Miss Fortune, Royal Opera House
Writer and broadcaster Edward Seckerson is Chief Classical Music and Opera Critic for The Independent. He wrote and presented the long-running BBC Radio 3 series Stage & Screen, in which he interviewed many of the most prominent writers and stars of musical theatre. He appears regularly on BBC Radio 3 and 4. On television, he has commentated a number of times at the Cardiff Singer of the World competition. He has published books on Mahler and the conductor Michael Tilson Thomas, and has been on Gramophone Magazine's review panel for many years. Edward presented the 2007 series of the Radio 4 music quiz Counterpoint. He has interviewed everyone from Leonard Bernstein to Liza Minelli; from Paul McCartney to Pavarotti: from Julie Andrews to Jessye Norman.
Tuesday 13 March 2012
Miss Fortune in name and deed. Sad to say but Judith Weir’s sixth opera is an embarrassment.
Sad because Weir’s folk inspired fables have won many friends, sad because she is a composerly composer whose luminous orchestral backdrops and singable vocal lines display an honest talent that never hides behind overworked technique. But Miss Fortune is warm and fuzzy where it should be hard and edgy, it’s a social fable with contemporary resonances in everything but its words and music, and worst of all it’s an adult opera which sounds like it’s spoon feeding amateur philosophy to a child. Silly and naive.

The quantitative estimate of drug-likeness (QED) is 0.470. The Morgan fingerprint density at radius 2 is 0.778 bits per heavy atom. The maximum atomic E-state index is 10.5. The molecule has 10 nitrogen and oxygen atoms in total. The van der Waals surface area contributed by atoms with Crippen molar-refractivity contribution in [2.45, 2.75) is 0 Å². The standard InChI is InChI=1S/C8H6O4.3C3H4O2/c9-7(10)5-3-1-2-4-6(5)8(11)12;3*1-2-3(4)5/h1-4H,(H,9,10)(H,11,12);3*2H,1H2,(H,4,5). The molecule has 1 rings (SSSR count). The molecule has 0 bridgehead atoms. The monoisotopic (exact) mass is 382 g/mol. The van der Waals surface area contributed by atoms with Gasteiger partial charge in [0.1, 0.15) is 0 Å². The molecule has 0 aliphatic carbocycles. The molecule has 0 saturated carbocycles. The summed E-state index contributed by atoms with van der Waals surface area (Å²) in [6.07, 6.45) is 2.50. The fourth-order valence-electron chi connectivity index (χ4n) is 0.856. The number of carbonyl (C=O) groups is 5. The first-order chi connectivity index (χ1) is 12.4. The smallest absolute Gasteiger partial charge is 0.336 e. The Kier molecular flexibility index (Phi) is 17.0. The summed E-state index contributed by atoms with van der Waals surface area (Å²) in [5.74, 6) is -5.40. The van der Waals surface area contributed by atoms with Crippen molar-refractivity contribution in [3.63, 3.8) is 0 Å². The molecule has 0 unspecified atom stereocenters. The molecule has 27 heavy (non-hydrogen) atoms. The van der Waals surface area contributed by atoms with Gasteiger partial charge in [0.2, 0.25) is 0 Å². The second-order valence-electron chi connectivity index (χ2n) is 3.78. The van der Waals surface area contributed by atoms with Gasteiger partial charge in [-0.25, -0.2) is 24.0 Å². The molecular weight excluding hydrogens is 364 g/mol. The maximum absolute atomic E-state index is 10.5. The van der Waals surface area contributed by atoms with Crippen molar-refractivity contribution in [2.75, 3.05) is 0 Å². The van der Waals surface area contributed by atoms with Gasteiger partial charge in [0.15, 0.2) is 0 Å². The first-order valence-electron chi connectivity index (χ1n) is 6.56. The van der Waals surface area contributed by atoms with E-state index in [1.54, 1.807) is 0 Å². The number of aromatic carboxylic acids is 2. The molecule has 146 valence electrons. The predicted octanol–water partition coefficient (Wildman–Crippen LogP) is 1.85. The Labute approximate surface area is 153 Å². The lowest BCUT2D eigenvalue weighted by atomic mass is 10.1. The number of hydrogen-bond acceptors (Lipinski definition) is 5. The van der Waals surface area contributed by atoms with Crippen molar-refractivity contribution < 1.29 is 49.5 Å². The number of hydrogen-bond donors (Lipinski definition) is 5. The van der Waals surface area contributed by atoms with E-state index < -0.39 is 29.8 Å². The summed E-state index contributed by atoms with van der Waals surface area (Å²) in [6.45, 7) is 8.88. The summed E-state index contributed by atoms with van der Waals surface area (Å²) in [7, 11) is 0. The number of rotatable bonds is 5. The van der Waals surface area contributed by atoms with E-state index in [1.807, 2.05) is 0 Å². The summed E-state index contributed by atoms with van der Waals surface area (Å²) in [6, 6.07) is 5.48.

So, turning convention on its head, we’ve a fatalistic riches-to-rags tale transposed from a Sicilian original and relocated in time and place to take account of the financial ills and social unrest of the here and now. At least that was Weir’s intention - to be relevant and “in touch”. But when the once wealthy Tina (a self-consciously red-headed but vocally resolute Emma Bell) turns on Fate (a wasted Andrew Watts) and halfway through this short and pointless evening enquires: “Was it you who turned my life upside down?” we know we’ve come precisely nowhere very fast. This is a libretto which vacillates between the banal and the unintentionally comedic (or is that irony?) full of truisms and clunky metaphors and for all its images of deprivation and violent disorder is about as streetwise as a visitor from Venus. For Rap read rhyming couplets.
The much-publicised breakdancers of Chen Shi-Zeng’s efficient but actually rudimentary staging only serve to highlight how irrelevant Weir’s musical language is to her conception. Queasy chromatic scales rising and falling in the trombones is as close as we get to the “dark happenings” on the street. One of these days someone might actually commission one of the many young composers at the sharp end of musical theatre - creative song writers with their finger on the pulse of contemporary living.
Everything about Miss Fortune is benign and comfortable - even Tom Pye’s eye-catching geometric designs are thoroughly alienating, a garment sweatshop spotless and sanitised like the Royal Opera have re-deployed the “spinning chorus” from their last production of The Flying Dutchman. And the greatest irony of all - Miss Fortune wins the lottery. Indeed it has. What a waste of talent and resources.
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